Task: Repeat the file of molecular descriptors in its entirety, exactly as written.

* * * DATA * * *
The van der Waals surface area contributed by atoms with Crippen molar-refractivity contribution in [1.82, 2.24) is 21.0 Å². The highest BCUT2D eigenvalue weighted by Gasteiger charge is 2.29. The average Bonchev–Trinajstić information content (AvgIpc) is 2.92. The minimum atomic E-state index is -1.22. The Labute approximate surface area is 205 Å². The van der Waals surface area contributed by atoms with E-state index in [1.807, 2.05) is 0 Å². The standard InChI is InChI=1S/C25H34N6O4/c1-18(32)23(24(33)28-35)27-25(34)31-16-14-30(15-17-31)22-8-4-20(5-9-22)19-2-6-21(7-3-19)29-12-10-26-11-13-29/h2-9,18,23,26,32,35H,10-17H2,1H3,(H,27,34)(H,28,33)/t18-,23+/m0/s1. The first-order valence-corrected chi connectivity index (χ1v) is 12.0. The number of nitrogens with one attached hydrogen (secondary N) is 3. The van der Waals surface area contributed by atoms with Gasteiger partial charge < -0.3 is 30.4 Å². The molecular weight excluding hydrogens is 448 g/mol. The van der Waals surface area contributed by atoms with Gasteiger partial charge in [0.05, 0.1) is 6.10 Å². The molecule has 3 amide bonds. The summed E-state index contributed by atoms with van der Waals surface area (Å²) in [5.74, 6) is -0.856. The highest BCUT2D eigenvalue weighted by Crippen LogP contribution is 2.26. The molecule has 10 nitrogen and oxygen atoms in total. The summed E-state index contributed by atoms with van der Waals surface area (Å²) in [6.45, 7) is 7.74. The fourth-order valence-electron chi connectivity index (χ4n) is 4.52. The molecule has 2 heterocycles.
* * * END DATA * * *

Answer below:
The van der Waals surface area contributed by atoms with Crippen molar-refractivity contribution in [1.82, 2.24) is 21.0 Å². The highest BCUT2D eigenvalue weighted by Gasteiger charge is 2.29. The average Bonchev–Trinajstić information content (AvgIpc) is 2.92. The minimum atomic E-state index is -1.22. The Labute approximate surface area is 205 Å². The van der Waals surface area contributed by atoms with E-state index in [1.807, 2.05) is 0 Å². The standard InChI is InChI=1S/C25H34N6O4/c1-18(32)23(24(33)28-35)27-25(34)31-16-14-30(15-17-31)22-8-4-20(5-9-22)19-2-6-21(7-3-19)29-12-10-26-11-13-29/h2-9,18,23,26,32,35H,10-17H2,1H3,(H,27,34)(H,28,33)/t18-,23+/m0/s1. The first-order valence-corrected chi connectivity index (χ1v) is 12.0. The number of nitrogens with one attached hydrogen (secondary N) is 3. The van der Waals surface area contributed by atoms with Gasteiger partial charge < -0.3 is 30.4 Å². The molecular weight excluding hydrogens is 448 g/mol. The van der Waals surface area contributed by atoms with Gasteiger partial charge in [0.05, 0.1) is 6.10 Å². The molecule has 3 amide bonds. The summed E-state index contributed by atoms with van der Waals surface area (Å²) in [5.74, 6) is -0.856. The highest BCUT2D eigenvalue weighted by Crippen LogP contribution is 2.26. The molecule has 10 nitrogen and oxygen atoms in total. The summed E-state index contributed by atoms with van der Waals surface area (Å²) in [6.45, 7) is 7.74. The fourth-order valence-electron chi connectivity index (χ4n) is 4.52. The molecule has 2 heterocycles.